Higher CO2 threatens human nutrition – study

More carbon dioxide in the air makes crops less nutritious, exacerbating threat of hunger in warmer world

Source: Flickr/innoxiuss

Source: Flickr/innoxiuss

By Gerard Wynn

Higher levels in the atmosphere of the greenhouse gas carbon dioxide will reduce the nutritional value of major food crops, said a study published on Wednesday.

The study casts doubt on previous assumptions of a crop benefit from continued carbon emissions.

Such assumptions had rested on the fact that plants need CO2 to grow, meaning that crop yields could rise if people continue to emit carbon from burning fossil fuels. It was hoped that such higher yields might help offset the impact on farm production from climate change including more frequent, intense droughts, heat waves and floods.

However, the extra crop growth has lower nutritional value, eliminating some of the benefit, found Wednesday’s article, supporting other recent studies.

The authors found a lower zinc and iron content in a wide range of major food crops including wheat, rice, peas and soy beans, at elevated atmospheric CO2.

“We found that elevated CO2 was associated with significant decreases in the concentrations of zinc and iron in all C3 grasses and legumes,” found the study’s 20 authors, from multiple academic institutions, publishing in the journal Nature.

“Dietary deficiencies of zinc and iron are a substantial global public health problem. An estimated two billion people suffer these deficiencies, causing a loss of 63 million life-years annually.”

“We also found that elevated CO2 was associated with lower protein content in C3 grasses, with a 6.3% decrease in wheat grains and a 7.8% decrease in rice grains. Elevated CO2 was associated with a small decrease in protein in field peas, and there was no significant effect in soybeans.”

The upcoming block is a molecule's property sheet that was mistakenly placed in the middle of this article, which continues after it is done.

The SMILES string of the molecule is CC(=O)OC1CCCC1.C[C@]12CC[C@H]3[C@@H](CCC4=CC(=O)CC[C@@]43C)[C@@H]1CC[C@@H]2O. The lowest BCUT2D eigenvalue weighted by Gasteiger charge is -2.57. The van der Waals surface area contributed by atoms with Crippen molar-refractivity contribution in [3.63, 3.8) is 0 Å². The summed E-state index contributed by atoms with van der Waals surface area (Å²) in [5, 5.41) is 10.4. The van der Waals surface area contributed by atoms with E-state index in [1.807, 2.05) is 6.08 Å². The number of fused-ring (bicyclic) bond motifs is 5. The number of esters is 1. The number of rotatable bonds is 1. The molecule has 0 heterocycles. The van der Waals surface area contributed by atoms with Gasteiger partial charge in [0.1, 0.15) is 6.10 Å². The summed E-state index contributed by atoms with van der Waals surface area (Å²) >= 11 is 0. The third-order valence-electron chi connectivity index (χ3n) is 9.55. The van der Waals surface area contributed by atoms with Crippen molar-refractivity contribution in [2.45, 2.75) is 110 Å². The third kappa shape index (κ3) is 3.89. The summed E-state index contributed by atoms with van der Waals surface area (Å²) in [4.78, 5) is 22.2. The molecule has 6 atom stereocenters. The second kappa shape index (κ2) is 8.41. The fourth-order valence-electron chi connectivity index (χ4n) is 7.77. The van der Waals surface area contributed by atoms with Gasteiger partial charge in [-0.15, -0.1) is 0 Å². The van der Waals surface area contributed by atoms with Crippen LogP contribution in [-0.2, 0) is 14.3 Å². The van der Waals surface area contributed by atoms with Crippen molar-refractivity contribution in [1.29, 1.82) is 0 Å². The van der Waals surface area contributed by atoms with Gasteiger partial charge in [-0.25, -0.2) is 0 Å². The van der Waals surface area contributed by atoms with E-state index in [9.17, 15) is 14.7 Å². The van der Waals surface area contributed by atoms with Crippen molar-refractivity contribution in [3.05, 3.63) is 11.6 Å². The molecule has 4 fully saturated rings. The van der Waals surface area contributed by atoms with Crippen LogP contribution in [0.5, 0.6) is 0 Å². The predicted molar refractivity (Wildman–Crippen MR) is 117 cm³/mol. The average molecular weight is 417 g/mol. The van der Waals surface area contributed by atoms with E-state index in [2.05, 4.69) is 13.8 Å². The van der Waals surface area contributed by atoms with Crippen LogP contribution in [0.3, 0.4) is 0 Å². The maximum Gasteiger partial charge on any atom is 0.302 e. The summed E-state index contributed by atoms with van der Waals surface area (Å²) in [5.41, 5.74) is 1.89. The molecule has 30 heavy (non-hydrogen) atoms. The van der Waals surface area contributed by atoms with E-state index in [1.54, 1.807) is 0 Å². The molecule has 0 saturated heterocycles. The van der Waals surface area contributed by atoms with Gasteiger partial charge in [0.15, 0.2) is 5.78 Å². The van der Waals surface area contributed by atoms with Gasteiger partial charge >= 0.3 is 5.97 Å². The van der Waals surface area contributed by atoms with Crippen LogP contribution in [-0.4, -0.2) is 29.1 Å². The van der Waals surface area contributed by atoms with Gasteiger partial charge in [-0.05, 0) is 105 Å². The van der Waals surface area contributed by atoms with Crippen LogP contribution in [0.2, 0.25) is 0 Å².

The study was significant because it examined newly acquired data from seven experiments in Japan, Australia and the United States, equivalent to more than ten times the data so far reported in the published literature, its authors said.

Some plants (called C4, such as maize) are less affected by higher levels of CO2, regarding both their yields and nutritional quality, because they are already adapted to growing at lower CO2 levels. C3 plants are less well adapted, and so see a bigger growth spurt – called carbon fertilisation – when CO2 levels rise, but their nutritional quality also suffers, Wednesday’s report said.


The study examined the impacts of atmospheric levels of CO2 expected in the second half of this century. CO2 concentrations are presently around 400 parts per million and rising by 2 ppm a year; the study examined levels of around 550 ppm.

The findings could have important implications for estimates of the health impact of climate change, given that many studies to date have assumed a crop yield benefit from elevated CO2.

Such supposed benefits had wiped tens of millions off the numbers of people projected to suffer hunger by the middle of the century.

The actual impact on health may be more complicated, depending on what people most lack, whether protein and minerals, which may fall under elevated CO2, or calories, which may rise.

“The public health implications of global climate change are difficult to predict, and we expect many surprises,” the Nature study said.

“The finding that raising atmospheric CO2 lowers the nutritional value of C3 food crops is one such surprise that we can now better predict and prepare for. In addition to efforts to limit increases in CO2, it may be important to develop breeding programmes designed to decrease the vulnerability of key crops to these changes.”

“Nutritional analysis of which human populations are most vulnerable to decreased dietary availability of zinc, iron and protein from C3 crops could help to target response efforts.”

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